Referring to FIG. 12, the above mentioned step 3A-1 can be implemented by an analog/digital converter c182 for the thermal sensing producer c15 with analog voltage output. If the voltage signals produced by the thermal sensing producer c15 are too weak for the analog/digital converter c182 to read, referring to FIG. 23, there is an additional amplifying step processed between the thermal sensing producer c15 and the digital/analog converter c182. The step 3A-1 further comprises the steps of:

3A-1.1 acquiring voltage signals from the thermal sensing producer c15 to the amplifier circuit c181 for amplifying the signals and suppressing the noise residing in the voltage signals and improving the voltage signal-to-noise ratio, wherein the amplified voltage signals are output to the analog/digital converter c182, and

3A-1.2 sampling the input amplified voltage signals in the analog/digital converters c182 and digitizing the sampled voltage signals to form digital signals outputting to the attitude and heading processor c80.

Sometimes, an input/output interface circuit c183 is required to connect the analog/digital converter c182 with the attitude and heading processor c80. In this case, referring to FIG. 24, the step 3A-1.2 comprises the step of:

3A-1.2A sampling the input amplified voltage signals in the analog/digital converters c182 and digitizing the sampled voltage signals to form digital signals outputting to the input/output interface circuit c183.

Referring to FIG. 11, the digital three-axis angular increment voltage values or real values and three-axis digital velocity increment voltage values or real values are produced and outputted by the step 2.

In order to adapt to digital three-axis angular increment voltage value and three-axis digital velocity increment voltage values from the step 2, referring to FIG. 25, the above mentioned step 3 further comprises the steps of:

3B.1 inputting digital three-axis angular increment voltage values from the input/output interface circuit 65 of the step 2 and coarse angular rate bias obtained from an angular rate producer and acceleration producer calibration constants table in high data rate (short interval) into a coning correction module c811; computing coning effect errors in the coning correction module 811 using the input digital three-axis angular increment voltage values and coarse angular rate bias; and outputting three-axis coning effect terms and three-axis angular increment voltage values at reduced data rate (long interval), which are called three-axis long-interval angular increment voltage values, into a angular rate compensation module c812,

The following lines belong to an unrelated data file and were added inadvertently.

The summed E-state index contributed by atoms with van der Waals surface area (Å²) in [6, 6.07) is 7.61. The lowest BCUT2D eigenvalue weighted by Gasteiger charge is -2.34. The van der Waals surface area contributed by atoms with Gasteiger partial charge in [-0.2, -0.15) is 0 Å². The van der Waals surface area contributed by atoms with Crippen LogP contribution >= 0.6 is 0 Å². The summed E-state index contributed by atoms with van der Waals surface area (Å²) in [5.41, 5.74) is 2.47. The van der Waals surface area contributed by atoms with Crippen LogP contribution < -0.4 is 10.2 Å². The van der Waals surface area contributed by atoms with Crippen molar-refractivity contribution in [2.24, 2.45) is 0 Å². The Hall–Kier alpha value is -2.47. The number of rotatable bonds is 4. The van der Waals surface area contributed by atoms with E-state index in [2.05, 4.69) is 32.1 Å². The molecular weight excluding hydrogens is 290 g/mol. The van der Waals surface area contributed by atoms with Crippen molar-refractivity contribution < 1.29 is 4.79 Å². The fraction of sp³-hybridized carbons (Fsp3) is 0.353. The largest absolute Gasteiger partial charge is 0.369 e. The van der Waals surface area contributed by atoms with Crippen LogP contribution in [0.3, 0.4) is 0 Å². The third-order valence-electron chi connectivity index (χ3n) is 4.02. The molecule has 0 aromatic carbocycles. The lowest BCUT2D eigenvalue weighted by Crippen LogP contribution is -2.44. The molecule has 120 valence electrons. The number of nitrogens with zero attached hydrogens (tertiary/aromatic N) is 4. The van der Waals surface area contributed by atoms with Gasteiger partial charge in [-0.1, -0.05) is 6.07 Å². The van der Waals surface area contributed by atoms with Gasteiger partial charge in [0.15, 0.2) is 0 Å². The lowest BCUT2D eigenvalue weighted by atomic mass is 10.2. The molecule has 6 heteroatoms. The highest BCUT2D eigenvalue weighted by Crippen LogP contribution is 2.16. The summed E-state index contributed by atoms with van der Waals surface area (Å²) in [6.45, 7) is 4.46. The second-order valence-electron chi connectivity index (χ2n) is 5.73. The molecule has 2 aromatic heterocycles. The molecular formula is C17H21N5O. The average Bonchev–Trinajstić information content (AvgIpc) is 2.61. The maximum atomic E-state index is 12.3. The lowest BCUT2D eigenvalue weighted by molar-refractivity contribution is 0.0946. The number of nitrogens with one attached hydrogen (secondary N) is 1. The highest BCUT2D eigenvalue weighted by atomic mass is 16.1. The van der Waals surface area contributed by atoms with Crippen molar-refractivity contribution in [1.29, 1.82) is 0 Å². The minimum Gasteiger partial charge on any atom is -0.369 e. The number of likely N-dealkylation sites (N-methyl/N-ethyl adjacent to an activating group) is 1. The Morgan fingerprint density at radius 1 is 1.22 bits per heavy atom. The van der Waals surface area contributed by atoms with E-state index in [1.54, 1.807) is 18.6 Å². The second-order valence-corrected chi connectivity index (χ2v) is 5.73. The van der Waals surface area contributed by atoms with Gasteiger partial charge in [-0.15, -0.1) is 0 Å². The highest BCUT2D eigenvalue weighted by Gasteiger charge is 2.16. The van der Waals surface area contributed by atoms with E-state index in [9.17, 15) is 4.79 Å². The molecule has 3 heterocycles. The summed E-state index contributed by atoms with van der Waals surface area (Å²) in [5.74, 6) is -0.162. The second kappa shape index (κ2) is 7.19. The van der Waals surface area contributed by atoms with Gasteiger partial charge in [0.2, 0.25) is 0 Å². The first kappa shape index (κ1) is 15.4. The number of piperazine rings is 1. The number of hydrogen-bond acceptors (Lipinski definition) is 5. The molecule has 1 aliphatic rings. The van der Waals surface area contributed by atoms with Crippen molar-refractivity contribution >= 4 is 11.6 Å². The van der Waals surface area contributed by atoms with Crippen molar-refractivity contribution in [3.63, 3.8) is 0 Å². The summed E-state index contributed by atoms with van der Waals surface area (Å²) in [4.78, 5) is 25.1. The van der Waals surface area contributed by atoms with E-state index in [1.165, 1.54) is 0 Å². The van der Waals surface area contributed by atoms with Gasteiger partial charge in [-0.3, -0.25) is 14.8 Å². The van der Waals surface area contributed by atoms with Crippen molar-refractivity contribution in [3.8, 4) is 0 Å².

3B.2 inputting the coning effect errors and three-axis long-interval angular increment voltage values from the coning correction module c811 and angular rate device misalignment parameters, fine angular rate bias, angular rate device scale factor, and coning correction scale factor from the angular rate producer and acceleration producer calibration constants table to the angular rate compensation module c812; compensating definite errors in the input three-axis long-interval angular increment voltage values using the input coning effect errors, angular rate device misalignment parameters, fine angular rate bias, and coning correction scale factor; transforming the compensated three-axis long-interval angular increment voltage values to real three-axis long-interval angular increments using the angular rate device scale factor; and outputting the real three-axis angular increments to an alignment rotation vector computation module c815,

3B.3 inputting the three-axis velocity increment voltage values from the input/output interface circuit 65 of the step 2 and acceleration device misalignment, acceleration device bias, and acceleration device scale factor from the angular rate producer and acceleration producer calibration constants table to accelerometer compensation module c813; transforming the input three-axis velocity increments voltage values into real three-axis velocity increments using the acceleration device scale factor; compensating the definite errors in three-axis velocity increments using the input acceleration device misalignment, accelerometer bias; outputting the compensated three-axis velocity increments to the level acceleration computation module c814,

3B.4 updating a quaternion, which is a vector representing rotation motion of the carrier, using the compensated three-axis angular increments from the angular rate compensation module c812, an east damping rate increment from an east damping computation module c818, a north damping rate increment from a north damping computation module c819, and vertical damping rate increment from a vertical damping computation module c810; and the updated quaternion is output to a direction cosine matrix computation module c816,

3B.5 computing the direction cosine matrix, using the input updated quaternion; and the computed direction cosine matrix is output to a level acceleration computation module c814 and an attitude and heading angle extract module c817,

3B.6 extracting attitude and heading angle using the direction cosine matrix from the direction cosine matrix computation module c816; outputting the heading angle into a vertical damping rate computation module c818,

3B.7 computing level velocity increments using the input compensated three-axis velocity increments from the acceleration compensation module c814 and the direction cosine matrix from the direction cosine matrix computation module c816; outputting the level velocity increments to an east damping rate computation module c810 and north damping rate computation module c819,